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Interview with Richard, a Surveillance Operative

Interview With a Professional Surveillance Private Investigator



1. You are a Private Investigator, what does that entail?

There are many different fields a Private Investigator can work in. These include Factual Investigations, where you interview people or take statements for a variety of reasons, including injuries, home insurance (when a burglary has taken place), travel insurance, workplace harassment, etc. Some Investigators specialise in locating missing persons. I specialise in Surveillance.

2. Surveillance? What does that involve?

Surveillance Investigators discreetly observe and document the activities of a Subject for a variety of reasons. Some clients need to ascertain whether their partner is cheating on them, some insurance companies require surveillance on someone when they have suspicions of fraudulent behaviour like exaggerating their injuries after a car accident, sometimes large companies need an ex-worker followed to see whether they have been actively poaching clients or staff when they start up a business in direct competition with their former employer.

3. How does your average day go?

No two days are the same, that’s one of the best things about surveillance. We usually start early in the morning and have a starting address based on information we have been provided. Usually, we are in a vehicle although sometimes we are on foot. We take up a discreet position where we have a view of what we need to see, be that a front door, vehicle or garage. We watch and wait for activity and when there is activity, we expose video to obtain our evidence. If the Subject departs on foot, so do we. If they leave in a vehicle, so do we. Sounds easy, but it’s not. We need to be alert all the time, ready for action, in a good position to get clear video, discreet enough not to get caught and close enough not to lose someone. Throw in heavy peak hour traffic and red light/speed cameras and you will soon find out just how difficult the job can be.

4. What happens if there is no activity?

We wait. Depending on the budget for the job and the allocated hours, sometimes we wait all day, other times we may spend 4 or 5 hours and cease then maybe come back another day with a later start time.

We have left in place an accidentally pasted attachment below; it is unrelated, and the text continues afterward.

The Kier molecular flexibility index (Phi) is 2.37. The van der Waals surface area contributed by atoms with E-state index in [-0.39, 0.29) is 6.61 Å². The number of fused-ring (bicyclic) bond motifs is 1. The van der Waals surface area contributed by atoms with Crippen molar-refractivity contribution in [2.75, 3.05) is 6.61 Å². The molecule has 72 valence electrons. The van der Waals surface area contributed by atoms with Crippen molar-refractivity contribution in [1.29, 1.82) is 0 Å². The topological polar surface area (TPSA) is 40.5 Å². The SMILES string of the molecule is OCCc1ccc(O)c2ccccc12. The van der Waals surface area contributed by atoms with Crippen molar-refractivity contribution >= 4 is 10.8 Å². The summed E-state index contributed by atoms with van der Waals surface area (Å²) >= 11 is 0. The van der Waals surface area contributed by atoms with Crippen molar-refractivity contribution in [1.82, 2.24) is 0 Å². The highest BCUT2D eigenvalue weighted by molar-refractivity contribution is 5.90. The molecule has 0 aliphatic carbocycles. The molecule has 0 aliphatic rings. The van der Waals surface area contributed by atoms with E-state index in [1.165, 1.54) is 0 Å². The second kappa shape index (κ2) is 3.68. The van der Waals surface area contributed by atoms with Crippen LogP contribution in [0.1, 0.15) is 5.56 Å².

5. How do you sit there and wait all day? What about going to the toilet?

We come prepared to sit all day. A well-prepared Investigator will bring plenty of water, plenty of food, all the necessary equipment and a bottle to go to the toilet in. Much easier for a male than a female although there are devices on the market that help females go to the toilet in a car.

6. What sort of equipment do you use?

We have video cameras with decent zoom ability, covert cameras which can be used up close without being noticed and two-way radios if we work two-up on a job. We usually have a backpack ready, so we can dump our vehicle and go on foot or jump on public transport. We carry travel passes, cash and other things so we are ready for the unexpected.

7. You must see some funny things whilst on the job, what’s the most interesting thing that has happened?

Too many things to really to be able to pick from. Sometimes, just seeing the way people who are not related to the investigation behave when they don’t realise someone can see them is hilarious. Recently, I was assaulted by a woman who thought I took her parking space. I was trying to follow an investigation subject who had just parked nearby so I found the closest park and for some reason this woman believed I had taken her space. She came up to my window screaming and assaulted me. You can watch the video here if you like: https://www.facebook.com/LyonswoodInvestigations/videos/1955351387810644/

8. Is the job dangerous?

It can be occasionally, but the aim of the game is to be discreet and not be seen and usually, this is possible.